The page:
How Frozen's reindeer Sven made it to Broadway

Andrew Pirozzi is the reindeer Sven, with Jelani Alladin as Kristoff, in the musical Frozen.
Andrew Pirozzi is the reindeer Sven, with Jelani Alladin as Kristoff, in the musical Frozen.PHOTO: NYTIMES

NEW YORK • Sven the reindeer almost didn't make it to Broadway.

When Disney decided to adapt its mega-hit animated film Frozen for the stage, the creative team seriously considered killing the reticent reindeer - a fate that did befall the marauding ice monster Marshmallow as well as the menacing pack of wolves.

"We were going to not have Sven in the show," said Mr Thomas Schumacher, president of Disney Theatrical Productions, "because we were afraid it would just occupy space onstage and be distracting."

But the company invited its longtime puppetry collaborator, Mr Michael Curry, to experiment with ways the shaggy creature might be represented onstage.

He tested a two-performer pantomime before deciding to fashion a full-scale figure that could wordlessly engage with the unfolding plot - that could act - when brought to life by a single actor within.

The resulting reindeer has become one of the most popular characters in the show, getting entrance applause and even a cameo on the Tonys - joining James Monroe Iglehart at the microphone to introduce the Frozen performance.

Sven's head is moulded from carbon-fibre composite, his body is shaped foam covered with braided raw silk, and his hooves are rubber-coated foam sculptures mounted around aluminium and stainless-steel orthopaedic braces.

Underneath, the performer wears a full-body wicking suit, a carbon-fibre head mount held in place by a soft urethane skin, knee and elbow pads, biking gloves and a mouth guard.

Sven is slightly larger than life at 2.6m long and his frame weighs about 6.35kg. There is a screen hidden in the animal's neck, allowing the actor to see, although his field of vision is sharply limited - so much so that Sven has the de facto right of way onstage.

The reindeer's predominant colouring is a tan-like hue called raw sienna, but he also has a bit of pink (to warm him up visually), some red and blue highlights (the colours of the Norwegian flag) and flecks of green (moss).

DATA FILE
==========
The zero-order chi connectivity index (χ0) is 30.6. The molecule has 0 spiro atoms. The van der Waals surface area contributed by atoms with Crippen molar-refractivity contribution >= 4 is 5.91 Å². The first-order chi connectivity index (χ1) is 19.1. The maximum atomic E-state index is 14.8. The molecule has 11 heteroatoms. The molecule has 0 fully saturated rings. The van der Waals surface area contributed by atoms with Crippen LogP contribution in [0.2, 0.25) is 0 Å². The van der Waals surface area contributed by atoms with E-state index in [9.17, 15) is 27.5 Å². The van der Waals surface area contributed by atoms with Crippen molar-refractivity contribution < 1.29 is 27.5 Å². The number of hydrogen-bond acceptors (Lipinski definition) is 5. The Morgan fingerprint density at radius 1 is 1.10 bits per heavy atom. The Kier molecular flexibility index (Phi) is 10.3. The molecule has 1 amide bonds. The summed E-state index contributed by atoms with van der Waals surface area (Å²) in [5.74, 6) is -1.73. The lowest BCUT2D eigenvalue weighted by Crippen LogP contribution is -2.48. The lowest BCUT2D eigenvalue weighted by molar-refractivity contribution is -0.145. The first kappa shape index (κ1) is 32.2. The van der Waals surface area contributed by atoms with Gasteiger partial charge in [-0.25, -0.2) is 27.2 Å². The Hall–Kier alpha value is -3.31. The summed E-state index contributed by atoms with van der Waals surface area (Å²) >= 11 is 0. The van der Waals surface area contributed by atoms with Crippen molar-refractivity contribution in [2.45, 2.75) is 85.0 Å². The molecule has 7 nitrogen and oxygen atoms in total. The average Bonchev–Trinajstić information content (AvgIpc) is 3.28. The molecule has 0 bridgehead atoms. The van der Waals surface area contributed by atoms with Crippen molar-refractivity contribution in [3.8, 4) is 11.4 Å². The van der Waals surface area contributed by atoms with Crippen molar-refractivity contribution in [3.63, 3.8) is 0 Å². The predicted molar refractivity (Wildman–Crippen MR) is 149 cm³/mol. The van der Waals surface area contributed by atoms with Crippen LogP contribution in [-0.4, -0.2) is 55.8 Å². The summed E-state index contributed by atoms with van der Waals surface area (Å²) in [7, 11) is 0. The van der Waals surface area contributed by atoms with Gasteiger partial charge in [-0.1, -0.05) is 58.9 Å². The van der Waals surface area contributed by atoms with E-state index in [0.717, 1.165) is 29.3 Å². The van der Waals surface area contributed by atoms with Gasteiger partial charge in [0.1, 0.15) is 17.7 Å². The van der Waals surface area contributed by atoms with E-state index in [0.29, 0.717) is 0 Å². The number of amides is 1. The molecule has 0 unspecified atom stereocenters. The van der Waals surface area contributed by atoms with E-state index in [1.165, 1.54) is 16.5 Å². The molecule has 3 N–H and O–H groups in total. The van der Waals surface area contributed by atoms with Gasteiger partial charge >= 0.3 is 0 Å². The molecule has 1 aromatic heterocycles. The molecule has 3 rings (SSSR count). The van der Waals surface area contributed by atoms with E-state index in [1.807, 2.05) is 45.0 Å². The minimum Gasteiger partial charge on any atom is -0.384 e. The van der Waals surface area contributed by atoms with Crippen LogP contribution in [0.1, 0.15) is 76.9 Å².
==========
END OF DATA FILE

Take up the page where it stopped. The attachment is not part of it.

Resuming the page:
Up close, there are some touches a theatregoer would never see - hoof carvings, for example, that echo Scandinavian design patterns in the set.

"He is a compromise between the caricature of the animated feature, a real reindeer and what I know would look human in a way," Mr Curry said.

The role was originated by Andrew Pirozzi, an actor who has been dancing since he was four and who had learnt tumbling and hand balancing by studying at a circus school and performing with an acrobatic team.

Sven is onstage for about 40 minutes of the show and the role is physically taxing - the performer inside is on all fours, essentially planking for up to seven minutes at a time, with 28cm stilts attached to his hands and 12cm metal shanks attached to his feet.

A cable connects the performer's right hand to Sven's eyes, to make the animal blink; another connects his left hand to Sven's ears, which generally swing freely, but can also be rotated or pulled back to express excitement or happiness.

The mouth moves only when another character (Kristoff or Anna) rubs his throat.

Pirozzi was the only Sven during last summer's pre-Broadway run at the Denver Centre for the Performing Arts. But once the mechanics of the role became fully clear, Disney decided it was too much for one actor to do eight times a week, so on Broadway, Pirozzi is Sven at six performances and Adam Jepsen, an actor who was once a competitive gymnast, does the other two.


A version of this article appeared in the print edition of The Straits Times on June 28, 2018, with the headline 'How Frozen's reindeer Sven made it to Broadway'. Print Edition | Subscribe